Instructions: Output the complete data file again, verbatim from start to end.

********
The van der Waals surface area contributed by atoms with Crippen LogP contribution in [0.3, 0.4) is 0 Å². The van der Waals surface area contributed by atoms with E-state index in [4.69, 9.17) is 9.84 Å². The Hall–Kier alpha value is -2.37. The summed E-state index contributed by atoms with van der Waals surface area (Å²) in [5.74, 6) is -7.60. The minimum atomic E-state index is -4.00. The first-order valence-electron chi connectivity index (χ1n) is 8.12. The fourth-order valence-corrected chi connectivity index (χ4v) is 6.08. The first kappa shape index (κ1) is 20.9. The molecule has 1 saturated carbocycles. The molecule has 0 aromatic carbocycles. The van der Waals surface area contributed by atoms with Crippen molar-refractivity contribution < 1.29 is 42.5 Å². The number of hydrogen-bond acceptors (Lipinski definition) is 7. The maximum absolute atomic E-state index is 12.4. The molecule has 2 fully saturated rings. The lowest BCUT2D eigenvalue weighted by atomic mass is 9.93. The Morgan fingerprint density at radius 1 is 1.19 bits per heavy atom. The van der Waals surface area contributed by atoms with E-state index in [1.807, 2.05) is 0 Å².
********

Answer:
The van der Waals surface area contributed by atoms with Crippen LogP contribution in [0.3, 0.4) is 0 Å². The van der Waals surface area contributed by atoms with E-state index in [4.69, 9.17) is 9.84 Å². The Hall–Kier alpha value is -2.37. The summed E-state index contributed by atoms with van der Waals surface area (Å²) in [5.74, 6) is -7.60. The minimum atomic E-state index is -4.00. The first-order valence-electron chi connectivity index (χ1n) is 8.12. The fourth-order valence-corrected chi connectivity index (χ4v) is 6.08. The first kappa shape index (κ1) is 20.9. The molecule has 1 saturated carbocycles. The molecule has 0 aromatic carbocycles. The van der Waals surface area contributed by atoms with Crippen molar-refractivity contribution < 1.29 is 42.5 Å². The number of hydrogen-bond acceptors (Lipinski definition) is 7. The maximum absolute atomic E-state index is 12.4. The molecule has 2 fully saturated rings. The lowest BCUT2D eigenvalue weighted by atomic mass is 9.93. The Morgan fingerprint density at radius 1 is 1.19 bits per heavy atom. The van der Waals surface area contributed by atoms with E-state index in [1.807, 2.05) is 0 Å².